In the end, It’s all about the story. Photojournalists are well equipped to tell stories.

Canon’s baby cam: the XF100

October 5, 2010 · Posted in B-Roll · Comments Off on Canon’s baby cam: the XF100 

Canon’s new XF100 and XF105 look like they’ll be great photojournalist’s cameras. Too bad about the 10x lens, though.

Using separate audio recorder with DSLR video

August 5, 2010 · Posted in B-Roll · Comments Off on Using separate audio recorder with DSLR video 

How-to: Shooting ENG style with Dual System Audio on a Canon EOS 5D Mark II from Createasphere on Vimeo.

Daniel Plym shows how he uses a separate audio recorder with Plural Eyes software to synch up separate audio while shooting video with a DSLR.

2010 NFL rules and restrictions for online video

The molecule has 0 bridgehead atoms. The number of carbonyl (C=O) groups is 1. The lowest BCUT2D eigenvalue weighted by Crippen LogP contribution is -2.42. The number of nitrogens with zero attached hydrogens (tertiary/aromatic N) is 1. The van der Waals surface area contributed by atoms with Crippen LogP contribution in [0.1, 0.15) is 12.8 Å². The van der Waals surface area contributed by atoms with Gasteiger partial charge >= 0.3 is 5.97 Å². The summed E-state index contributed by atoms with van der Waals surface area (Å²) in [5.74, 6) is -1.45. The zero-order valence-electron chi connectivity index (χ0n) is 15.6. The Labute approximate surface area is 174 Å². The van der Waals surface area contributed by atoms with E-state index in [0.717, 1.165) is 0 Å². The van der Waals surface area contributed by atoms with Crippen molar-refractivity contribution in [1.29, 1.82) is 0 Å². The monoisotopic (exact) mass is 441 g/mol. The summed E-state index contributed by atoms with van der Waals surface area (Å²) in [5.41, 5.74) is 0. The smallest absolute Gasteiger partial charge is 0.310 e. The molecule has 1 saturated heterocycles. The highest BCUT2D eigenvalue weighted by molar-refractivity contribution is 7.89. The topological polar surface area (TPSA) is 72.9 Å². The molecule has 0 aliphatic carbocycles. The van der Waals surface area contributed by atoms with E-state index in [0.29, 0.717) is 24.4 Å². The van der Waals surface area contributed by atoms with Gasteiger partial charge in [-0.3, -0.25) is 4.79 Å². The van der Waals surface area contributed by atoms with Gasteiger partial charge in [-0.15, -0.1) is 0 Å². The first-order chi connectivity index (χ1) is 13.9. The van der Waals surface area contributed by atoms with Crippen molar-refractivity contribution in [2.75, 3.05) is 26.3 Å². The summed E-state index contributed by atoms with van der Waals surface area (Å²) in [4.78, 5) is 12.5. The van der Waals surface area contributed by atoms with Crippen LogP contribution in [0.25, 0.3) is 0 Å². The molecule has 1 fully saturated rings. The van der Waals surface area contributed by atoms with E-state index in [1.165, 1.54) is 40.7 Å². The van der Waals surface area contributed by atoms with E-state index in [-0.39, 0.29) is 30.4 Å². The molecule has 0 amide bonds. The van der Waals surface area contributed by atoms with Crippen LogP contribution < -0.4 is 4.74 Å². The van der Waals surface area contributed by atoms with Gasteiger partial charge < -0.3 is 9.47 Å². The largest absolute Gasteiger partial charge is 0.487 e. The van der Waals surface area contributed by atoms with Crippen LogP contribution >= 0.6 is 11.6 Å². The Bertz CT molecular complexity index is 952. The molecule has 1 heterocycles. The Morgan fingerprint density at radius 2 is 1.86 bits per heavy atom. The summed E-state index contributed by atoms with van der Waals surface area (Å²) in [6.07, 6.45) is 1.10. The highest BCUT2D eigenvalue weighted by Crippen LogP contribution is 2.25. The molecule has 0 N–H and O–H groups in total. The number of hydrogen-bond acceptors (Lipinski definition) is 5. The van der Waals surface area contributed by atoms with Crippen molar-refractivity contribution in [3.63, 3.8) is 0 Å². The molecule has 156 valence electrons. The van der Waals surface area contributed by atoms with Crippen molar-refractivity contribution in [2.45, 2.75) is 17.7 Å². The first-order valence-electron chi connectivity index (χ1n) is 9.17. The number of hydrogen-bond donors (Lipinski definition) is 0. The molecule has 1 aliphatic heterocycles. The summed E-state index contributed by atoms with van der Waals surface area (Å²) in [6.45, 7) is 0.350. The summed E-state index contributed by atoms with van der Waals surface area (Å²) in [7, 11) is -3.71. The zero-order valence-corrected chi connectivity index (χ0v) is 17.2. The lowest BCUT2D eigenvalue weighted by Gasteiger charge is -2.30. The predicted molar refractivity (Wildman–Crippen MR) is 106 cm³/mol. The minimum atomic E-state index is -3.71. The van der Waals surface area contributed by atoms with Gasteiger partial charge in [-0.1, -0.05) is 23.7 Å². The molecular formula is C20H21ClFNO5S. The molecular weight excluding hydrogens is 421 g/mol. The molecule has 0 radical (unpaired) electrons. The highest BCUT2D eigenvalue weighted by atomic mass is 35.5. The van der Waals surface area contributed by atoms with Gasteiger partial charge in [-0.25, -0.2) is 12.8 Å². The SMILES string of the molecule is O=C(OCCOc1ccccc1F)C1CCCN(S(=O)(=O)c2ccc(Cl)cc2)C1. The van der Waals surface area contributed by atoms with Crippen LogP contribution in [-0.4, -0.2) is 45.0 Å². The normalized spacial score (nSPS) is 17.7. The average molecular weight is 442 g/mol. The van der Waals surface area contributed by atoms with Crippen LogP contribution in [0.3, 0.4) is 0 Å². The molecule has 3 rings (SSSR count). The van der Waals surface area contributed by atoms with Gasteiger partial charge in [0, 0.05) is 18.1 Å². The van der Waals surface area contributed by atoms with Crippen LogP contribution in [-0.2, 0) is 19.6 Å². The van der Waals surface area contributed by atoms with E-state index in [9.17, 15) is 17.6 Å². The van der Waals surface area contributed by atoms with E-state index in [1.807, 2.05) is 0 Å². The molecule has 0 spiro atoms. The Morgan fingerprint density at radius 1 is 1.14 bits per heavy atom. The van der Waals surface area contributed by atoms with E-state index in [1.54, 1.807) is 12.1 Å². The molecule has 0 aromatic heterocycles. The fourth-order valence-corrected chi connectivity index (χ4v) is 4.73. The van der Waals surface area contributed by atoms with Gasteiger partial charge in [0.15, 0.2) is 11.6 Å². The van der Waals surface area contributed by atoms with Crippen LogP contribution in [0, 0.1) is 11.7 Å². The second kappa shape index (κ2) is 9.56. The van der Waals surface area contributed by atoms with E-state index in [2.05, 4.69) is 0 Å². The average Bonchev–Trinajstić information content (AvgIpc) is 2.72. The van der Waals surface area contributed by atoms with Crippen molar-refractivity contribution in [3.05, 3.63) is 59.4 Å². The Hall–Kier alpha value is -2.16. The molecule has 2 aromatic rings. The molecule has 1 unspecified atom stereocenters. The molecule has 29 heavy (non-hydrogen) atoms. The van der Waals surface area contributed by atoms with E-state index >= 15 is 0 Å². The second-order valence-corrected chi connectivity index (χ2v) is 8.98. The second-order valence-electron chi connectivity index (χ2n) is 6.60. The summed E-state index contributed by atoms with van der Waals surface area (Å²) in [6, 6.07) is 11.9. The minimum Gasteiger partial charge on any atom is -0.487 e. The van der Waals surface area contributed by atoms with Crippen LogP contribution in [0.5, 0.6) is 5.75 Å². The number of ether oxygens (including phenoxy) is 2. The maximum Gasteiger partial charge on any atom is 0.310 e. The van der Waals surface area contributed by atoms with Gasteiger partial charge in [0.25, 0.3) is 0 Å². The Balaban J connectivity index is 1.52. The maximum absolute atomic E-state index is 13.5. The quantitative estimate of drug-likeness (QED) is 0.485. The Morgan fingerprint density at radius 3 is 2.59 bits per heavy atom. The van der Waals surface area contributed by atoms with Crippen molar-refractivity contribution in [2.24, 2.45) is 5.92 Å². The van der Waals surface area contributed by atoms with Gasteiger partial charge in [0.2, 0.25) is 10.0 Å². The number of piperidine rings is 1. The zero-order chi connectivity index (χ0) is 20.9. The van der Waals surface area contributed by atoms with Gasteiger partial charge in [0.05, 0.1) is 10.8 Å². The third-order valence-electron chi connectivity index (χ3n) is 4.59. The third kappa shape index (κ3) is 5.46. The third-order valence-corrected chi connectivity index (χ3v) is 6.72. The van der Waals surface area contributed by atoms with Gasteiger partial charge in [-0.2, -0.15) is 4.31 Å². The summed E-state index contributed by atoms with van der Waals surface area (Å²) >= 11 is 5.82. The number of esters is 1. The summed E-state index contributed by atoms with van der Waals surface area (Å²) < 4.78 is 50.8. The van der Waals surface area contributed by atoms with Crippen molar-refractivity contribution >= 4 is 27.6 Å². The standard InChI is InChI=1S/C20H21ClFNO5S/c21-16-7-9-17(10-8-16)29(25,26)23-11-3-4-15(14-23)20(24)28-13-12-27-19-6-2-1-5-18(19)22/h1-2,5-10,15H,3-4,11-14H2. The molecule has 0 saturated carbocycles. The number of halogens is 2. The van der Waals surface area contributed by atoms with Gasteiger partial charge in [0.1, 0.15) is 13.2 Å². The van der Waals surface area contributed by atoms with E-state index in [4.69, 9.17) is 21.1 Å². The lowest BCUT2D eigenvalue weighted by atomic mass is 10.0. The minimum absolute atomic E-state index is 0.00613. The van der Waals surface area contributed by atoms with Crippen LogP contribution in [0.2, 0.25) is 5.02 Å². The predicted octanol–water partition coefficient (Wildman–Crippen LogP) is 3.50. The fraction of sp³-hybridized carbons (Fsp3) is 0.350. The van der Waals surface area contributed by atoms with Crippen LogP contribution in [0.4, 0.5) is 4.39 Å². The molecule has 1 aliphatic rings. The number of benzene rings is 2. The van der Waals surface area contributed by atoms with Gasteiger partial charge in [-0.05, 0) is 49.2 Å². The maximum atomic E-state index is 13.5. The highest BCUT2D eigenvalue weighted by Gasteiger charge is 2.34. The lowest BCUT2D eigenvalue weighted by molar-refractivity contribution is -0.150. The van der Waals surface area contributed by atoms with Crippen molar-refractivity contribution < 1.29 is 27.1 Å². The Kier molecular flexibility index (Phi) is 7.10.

August 1, 2010 · Posted in A-Roll · Comments Off on 2010 NFL rules and restrictions for online video 

Training camp has started for NFL football and it’s the season for rabid football fans to find out as much as they can about their favorite teams. But they won’t find much video on news sites – the NFL won’t allow it. I couldn’t find this posted anywhere, so thought I’d pass this along:

The 2010 NFL rules for non-game video are unchanged from 2009. If you shoot video during credentialed access, you can post up to 90 seconds of video and can have it up on your site for only 24 hours. You cannot archive it for on-demand viewing. You must post links to nfl(dot)com and your local club site. Of course, no game action at all. The restrictions apply to training camp, coach pressers, locker room, etc. as well as the season. You can do as much talking head video of your reporter standups as you want, however.

Still photogs can’t post more than 10 pictures during a game. No sequences that give the impression of video, either.